I travelled to Kutahya which is the centre of ceramic and porcelain production in Turkey. The town has a long history with the Ottomans taking control in 1428. Tile workers from Tabriz in Iran were resettled here and in Iznik in 1514 and it became the centre for the Ottoman ceramic industry.
While there are large factories producing porcelain (I was reliably informed that the industry is controlled by one family who are amongst the richest in Turkey), ceramic work is done in small unsigned studios. Each studio supplies its wares to specific customers and I got to see three different ones. There is production line precision to the entire process (with specialist potters, painters and kilns) but what remains is the freehand painting done by the artists. Magical to watch and stunning when completed! I particularly like the traditional iznik pattern tile panels (there is something about those tulips – and I am not the only one to say that!) and more contemporary vases so will be ordering those for Arastan.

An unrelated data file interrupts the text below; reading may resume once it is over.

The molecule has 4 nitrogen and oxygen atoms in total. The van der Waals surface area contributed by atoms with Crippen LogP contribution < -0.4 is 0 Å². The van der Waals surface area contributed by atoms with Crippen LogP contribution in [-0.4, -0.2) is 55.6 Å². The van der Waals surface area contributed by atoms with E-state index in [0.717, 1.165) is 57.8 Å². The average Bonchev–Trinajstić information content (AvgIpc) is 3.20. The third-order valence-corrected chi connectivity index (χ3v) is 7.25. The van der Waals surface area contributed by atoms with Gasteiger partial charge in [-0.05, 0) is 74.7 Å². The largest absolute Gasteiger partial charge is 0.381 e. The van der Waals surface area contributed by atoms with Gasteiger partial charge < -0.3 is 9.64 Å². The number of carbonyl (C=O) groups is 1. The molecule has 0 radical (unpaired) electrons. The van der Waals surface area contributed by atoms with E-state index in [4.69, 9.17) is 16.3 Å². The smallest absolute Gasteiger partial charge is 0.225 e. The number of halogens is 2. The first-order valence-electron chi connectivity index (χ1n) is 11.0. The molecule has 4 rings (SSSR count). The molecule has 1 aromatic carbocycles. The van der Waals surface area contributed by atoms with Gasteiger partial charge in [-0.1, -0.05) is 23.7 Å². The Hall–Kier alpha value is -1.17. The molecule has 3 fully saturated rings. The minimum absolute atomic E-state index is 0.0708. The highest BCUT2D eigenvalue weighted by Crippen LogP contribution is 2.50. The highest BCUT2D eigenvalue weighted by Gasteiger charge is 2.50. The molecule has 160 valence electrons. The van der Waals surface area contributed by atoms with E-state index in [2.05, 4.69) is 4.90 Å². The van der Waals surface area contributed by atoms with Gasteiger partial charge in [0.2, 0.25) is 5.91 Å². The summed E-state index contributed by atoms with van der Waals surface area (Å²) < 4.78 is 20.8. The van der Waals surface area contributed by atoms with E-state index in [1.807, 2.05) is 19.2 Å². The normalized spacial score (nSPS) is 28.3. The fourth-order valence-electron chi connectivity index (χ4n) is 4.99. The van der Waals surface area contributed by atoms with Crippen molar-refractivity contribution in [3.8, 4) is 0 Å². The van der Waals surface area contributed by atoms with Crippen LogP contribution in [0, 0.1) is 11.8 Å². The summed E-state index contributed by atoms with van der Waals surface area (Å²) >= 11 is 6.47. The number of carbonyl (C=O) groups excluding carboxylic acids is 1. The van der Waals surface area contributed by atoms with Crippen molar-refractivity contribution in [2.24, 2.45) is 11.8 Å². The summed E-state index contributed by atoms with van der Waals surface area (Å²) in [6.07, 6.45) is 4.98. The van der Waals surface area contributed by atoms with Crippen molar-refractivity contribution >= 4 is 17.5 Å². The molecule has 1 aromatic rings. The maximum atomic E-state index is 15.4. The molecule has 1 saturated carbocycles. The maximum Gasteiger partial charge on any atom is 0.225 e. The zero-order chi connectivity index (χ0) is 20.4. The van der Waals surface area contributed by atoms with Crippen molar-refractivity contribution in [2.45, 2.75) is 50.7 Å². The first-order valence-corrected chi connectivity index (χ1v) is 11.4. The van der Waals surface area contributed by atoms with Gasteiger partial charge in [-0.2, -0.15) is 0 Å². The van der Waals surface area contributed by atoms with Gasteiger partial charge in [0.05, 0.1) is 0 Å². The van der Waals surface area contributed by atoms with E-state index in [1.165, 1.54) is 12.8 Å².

Before I left Istanbul I was told I had to try the chicken soup from a small restaurant in the heart of Kutahya and having turned pale at the thought of chicken soup for breakfast, I did and it turned out to indeed be chicken soup for the soul! I also tried the Pasa lokum (Turkish Delight) from Helvaci Sabri – made of tahini and rolled in sesame; I’m now trying to work out how one gets this to India and if Arastan should diversify into food products from my travels! Delicious, and I like to think healthy and the complete opposite to the iskender kebap we had for dinner: pita bread with sliced doner kebab and melted butter. You can almost feel the heart attack coming on. That may have to be the only one I have on this entire trip. For the non-foody that I am I seem to be managing to tuck in quite a lot on my travels!